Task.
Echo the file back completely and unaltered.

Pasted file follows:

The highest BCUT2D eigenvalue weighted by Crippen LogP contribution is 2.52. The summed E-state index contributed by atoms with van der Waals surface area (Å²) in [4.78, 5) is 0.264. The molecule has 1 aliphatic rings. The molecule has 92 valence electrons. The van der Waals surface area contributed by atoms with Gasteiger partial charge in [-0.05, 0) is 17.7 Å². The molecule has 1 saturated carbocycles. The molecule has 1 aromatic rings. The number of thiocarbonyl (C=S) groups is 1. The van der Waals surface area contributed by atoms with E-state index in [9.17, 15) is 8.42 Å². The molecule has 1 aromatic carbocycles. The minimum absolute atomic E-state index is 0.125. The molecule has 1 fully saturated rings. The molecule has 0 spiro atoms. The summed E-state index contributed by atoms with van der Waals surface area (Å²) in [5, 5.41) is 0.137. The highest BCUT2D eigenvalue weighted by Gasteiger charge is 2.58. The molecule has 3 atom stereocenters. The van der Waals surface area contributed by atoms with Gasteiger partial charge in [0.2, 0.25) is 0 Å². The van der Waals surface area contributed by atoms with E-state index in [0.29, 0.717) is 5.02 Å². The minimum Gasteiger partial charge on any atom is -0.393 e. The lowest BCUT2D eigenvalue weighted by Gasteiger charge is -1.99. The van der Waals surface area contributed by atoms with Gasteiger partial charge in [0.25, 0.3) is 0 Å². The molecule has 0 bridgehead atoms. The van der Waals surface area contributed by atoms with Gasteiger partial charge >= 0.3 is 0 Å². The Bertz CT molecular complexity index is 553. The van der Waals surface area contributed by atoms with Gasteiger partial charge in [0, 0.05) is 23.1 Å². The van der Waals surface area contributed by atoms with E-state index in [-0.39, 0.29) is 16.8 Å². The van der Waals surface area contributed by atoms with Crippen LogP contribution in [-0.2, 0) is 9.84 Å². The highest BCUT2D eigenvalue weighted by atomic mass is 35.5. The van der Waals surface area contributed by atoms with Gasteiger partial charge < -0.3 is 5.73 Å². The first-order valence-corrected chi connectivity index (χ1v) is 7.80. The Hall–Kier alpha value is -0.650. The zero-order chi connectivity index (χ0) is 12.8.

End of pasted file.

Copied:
The highest BCUT2D eigenvalue weighted by Crippen LogP contribution is 2.52. The summed E-state index contributed by atoms with van der Waals surface area (Å²) in [4.78, 5) is 0.264. The molecule has 1 aliphatic rings. The molecule has 92 valence electrons. The van der Waals surface area contributed by atoms with Gasteiger partial charge in [-0.05, 0) is 17.7 Å². The molecule has 1 saturated carbocycles. The molecule has 1 aromatic rings. The number of thiocarbonyl (C=S) groups is 1. The van der Waals surface area contributed by atoms with E-state index in [9.17, 15) is 8.42 Å². The molecule has 1 aromatic carbocycles. The minimum absolute atomic E-state index is 0.125. The molecule has 1 fully saturated rings. The molecule has 0 spiro atoms. The summed E-state index contributed by atoms with van der Waals surface area (Å²) in [5, 5.41) is 0.137. The highest BCUT2D eigenvalue weighted by Gasteiger charge is 2.58. The molecule has 3 atom stereocenters. The van der Waals surface area contributed by atoms with Gasteiger partial charge in [0.2, 0.25) is 0 Å². The van der Waals surface area contributed by atoms with E-state index in [0.29, 0.717) is 5.02 Å². The minimum Gasteiger partial charge on any atom is -0.393 e. The lowest BCUT2D eigenvalue weighted by Gasteiger charge is -1.99. The van der Waals surface area contributed by atoms with Gasteiger partial charge in [0.25, 0.3) is 0 Å². The molecule has 0 bridgehead atoms. The van der Waals surface area contributed by atoms with Gasteiger partial charge >= 0.3 is 0 Å². The Bertz CT molecular complexity index is 553. The van der Waals surface area contributed by atoms with Gasteiger partial charge in [0, 0.05) is 23.1 Å². The van der Waals surface area contributed by atoms with E-state index in [-0.39, 0.29) is 16.8 Å². The van der Waals surface area contributed by atoms with Crippen LogP contribution in [-0.2, 0) is 9.84 Å². The highest BCUT2D eigenvalue weighted by atomic mass is 35.5. The van der Waals surface area contributed by atoms with Gasteiger partial charge < -0.3 is 5.73 Å². The first-order valence-corrected chi connectivity index (χ1v) is 7.80. The Hall–Kier alpha value is -0.650. The zero-order chi connectivity index (χ0) is 12.8.